Again, customisation is at the heart of Taco Bell’s recent British launch of chicken nachos in March. They are crispy chicken pieces incorporated into a nacho chip with cheesy sauce dip, albeit essentially a spicier version of the naked chicken chip offered to customers in America. Basically, five chicken nachos served with a warm nacho cheese dipping sauce can be purchased from Taco Bell restaurants for just £1.99. Another new innovation is a £6.69 box containing chicken tacos, a crunchy taco, a regular side, a regular drink and churros with dulche de leche sauce. “We tailored it to the local market,” Gault explains. “There is definitely an appetite for something different out there. We also want to provide craveable food at good value.”

Adapting American favourites to local markets appears to be a strategy that is paying off. In little over a month, the sale of chicken nachos now accounts for 15% of all Taco Bell’s menu sales in Britain. The same holds true of other European regions. In Finland, where Taco Bell launched last year, there is considerable demand for meat-free protein, something that Taco Bell has had to incorporate into its own menus. As a result, Taco Bell found a local partner to source a meat-free protein for its customers. “It was non-negotiable for us in the Nordic market,” Gault says, “whereas in the UK demand for meat-free, or even gluten-free, is not as developed as it is over there.”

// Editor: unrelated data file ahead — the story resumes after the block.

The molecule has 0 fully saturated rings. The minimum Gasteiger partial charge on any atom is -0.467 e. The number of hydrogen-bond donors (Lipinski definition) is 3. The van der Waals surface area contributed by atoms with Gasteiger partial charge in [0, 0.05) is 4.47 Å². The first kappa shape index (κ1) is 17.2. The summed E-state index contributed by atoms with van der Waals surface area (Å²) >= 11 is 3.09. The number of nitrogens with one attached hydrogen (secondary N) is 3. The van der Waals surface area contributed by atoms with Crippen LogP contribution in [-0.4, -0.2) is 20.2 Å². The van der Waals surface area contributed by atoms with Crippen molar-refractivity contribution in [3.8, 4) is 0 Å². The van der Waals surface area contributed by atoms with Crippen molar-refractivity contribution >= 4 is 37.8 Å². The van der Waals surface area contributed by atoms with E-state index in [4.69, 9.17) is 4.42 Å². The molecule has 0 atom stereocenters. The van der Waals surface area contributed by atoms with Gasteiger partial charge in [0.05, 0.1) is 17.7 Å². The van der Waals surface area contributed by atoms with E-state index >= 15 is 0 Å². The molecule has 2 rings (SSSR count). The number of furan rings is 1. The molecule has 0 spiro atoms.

But it is one thing to create “craveable” global food relevant to local tastes and another to drive that message across when budgets are limited. To this extent technology is providing Taco Bell with many of the answers. Like many fast food chains, many of Taco Bell’s products appear to have been designed to be shared on Instagram. But brands such as Taco Bell and Starbucks seem to be going a lot further by creating a whole lifestyle around their offerings.

As Gault acknowledges, the creation of a cool, edgy lifestyle brand is not something with which fast food brands are readily associated. It tends to be something associated with premium brands such as Absolut Vodka and high-end car manufacturers. “We have a generation that has grown up online – family and friends who communicate with each other and with their favourite brands,” Gault says. “This is what we at Taco Bell have identified and are incorporating into all our strategies because this is where the world of brands is heading.”

Creating the right image has also involved Taco Bell teaming up with another brand. It recently partnered with Mountain Dew, a carbonated citrus flavoured drink made by Pepsico, on social media with a prize on offer to social media influencers. It also hosted a skateboarding competition in Barcelona last year for Taco Bell fans.